The other two stars are held by Shaun Rankin's Bohemia Bar & Restaurant at The Club Hotel & Spa, also in St Helier, and the Ocean Restaurant at The Atlantic Hotel, at St Ouen's Bay, headed by Mark Jordan. He's also just launched a more relaxed dining space at St Aubin's Bay, titled simply Mark Jordan at the Beach.
There's a taste of Portugal on offer in St Helier, at Restaurant Barqueiro in Beresford Street. One in twelve of Jersey's 100,000 residents originate from Portugal and Madeira, a link dating back to the 1930s.
Self-caterers can opt for the daily catch at Captain Lobster on Victoria Pier, St Helier, open most afternoons.
Jersey may have a reputation as a sleepy backwater, but barely a month goes by without a special event taking place.
On July 15, the Olympic torch makes its most southerly stop in the British Isles along the south coast of Jersey, from Bel Royal to Weighbridge Place. On August 9, the island gets into the carnival spirit for its annual Battle of Flowers, an event with appropriately royal beginnings for this jubilee year - it was first held in 1902 to celebrate the coronation of Edward VII. Floats decked with blooms will process through the streets for the Grand Day Parade, accompanied by musicians, dancers and entertainers. On August 10, the whole spectacle will be illuminated by thousands of lights for the traditional Moonlight Parade.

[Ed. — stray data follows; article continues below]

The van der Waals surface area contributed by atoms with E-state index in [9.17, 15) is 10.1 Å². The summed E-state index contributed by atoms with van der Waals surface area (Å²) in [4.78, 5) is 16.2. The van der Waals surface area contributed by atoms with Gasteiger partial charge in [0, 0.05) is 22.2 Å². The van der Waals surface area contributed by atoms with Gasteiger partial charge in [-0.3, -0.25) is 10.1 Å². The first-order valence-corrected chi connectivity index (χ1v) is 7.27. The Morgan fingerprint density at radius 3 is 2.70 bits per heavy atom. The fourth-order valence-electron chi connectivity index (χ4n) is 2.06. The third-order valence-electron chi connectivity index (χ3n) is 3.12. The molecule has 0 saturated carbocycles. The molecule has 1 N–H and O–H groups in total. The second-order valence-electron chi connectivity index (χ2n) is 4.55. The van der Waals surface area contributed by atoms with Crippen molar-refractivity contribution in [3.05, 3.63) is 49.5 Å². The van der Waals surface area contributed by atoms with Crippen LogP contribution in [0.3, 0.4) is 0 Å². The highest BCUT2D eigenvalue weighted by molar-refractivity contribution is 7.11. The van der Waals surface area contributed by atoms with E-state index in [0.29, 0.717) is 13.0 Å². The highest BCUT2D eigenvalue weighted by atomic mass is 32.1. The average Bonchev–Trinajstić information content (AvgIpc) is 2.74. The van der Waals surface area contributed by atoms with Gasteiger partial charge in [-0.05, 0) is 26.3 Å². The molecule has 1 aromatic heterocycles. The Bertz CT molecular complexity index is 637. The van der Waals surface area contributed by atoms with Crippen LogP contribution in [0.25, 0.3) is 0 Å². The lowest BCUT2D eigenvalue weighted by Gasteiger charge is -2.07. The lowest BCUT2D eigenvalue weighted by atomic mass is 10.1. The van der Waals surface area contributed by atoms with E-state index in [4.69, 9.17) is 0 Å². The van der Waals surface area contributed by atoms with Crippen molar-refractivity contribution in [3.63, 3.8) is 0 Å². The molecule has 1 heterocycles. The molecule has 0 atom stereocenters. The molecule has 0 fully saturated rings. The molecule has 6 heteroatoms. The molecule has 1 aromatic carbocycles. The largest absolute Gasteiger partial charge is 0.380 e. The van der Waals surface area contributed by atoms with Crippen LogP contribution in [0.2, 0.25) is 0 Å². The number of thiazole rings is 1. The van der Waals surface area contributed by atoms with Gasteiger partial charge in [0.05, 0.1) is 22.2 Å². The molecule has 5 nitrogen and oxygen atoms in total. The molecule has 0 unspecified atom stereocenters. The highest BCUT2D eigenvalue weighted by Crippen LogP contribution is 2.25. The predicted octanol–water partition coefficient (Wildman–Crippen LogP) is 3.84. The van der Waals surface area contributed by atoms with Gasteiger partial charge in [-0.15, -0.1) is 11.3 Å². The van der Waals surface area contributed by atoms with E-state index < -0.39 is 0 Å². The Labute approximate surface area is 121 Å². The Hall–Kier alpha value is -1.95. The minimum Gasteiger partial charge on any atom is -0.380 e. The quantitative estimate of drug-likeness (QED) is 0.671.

Jersey Live Music Festival (from £58) will take place at the Royal Jersey Showground on September 1 and 2. Headline acts include Professor Green and The Stranglers.
This island has plenty of hotels and self-catering options, all listed on the tourist board's website. But Jersey also has a good deal of unusual accommodation. Heritage Holiday Lets is a portfolio of quirky historic properties, including the Barge Aground, a 1930s house designed in the shape of a boat which sits on the dunes at St Ouen's Bay. Sleeping six, it's available from £396 for a minimum two-night break.
Luxury camping now features in the island's accommodation mix with the opening this year of Durrell Wildlife Camp in the grounds of the wildlife park established here in 1959 by the author and conservationist Gerald Durrell. From July 30 to September 3, 12 geodesic domes will be ready for hire, sleeping two adults and two children, with bathrooms and kitchenettes. Prices start at £495 for four nights, including park entry.
Other accommodation news for this year includes the reopening of the Marina Metro Hotel, at Havre des Pas in St Helier, after a major refurbishment. Its 34 bedrooms cost from £68 per night, including breakfast.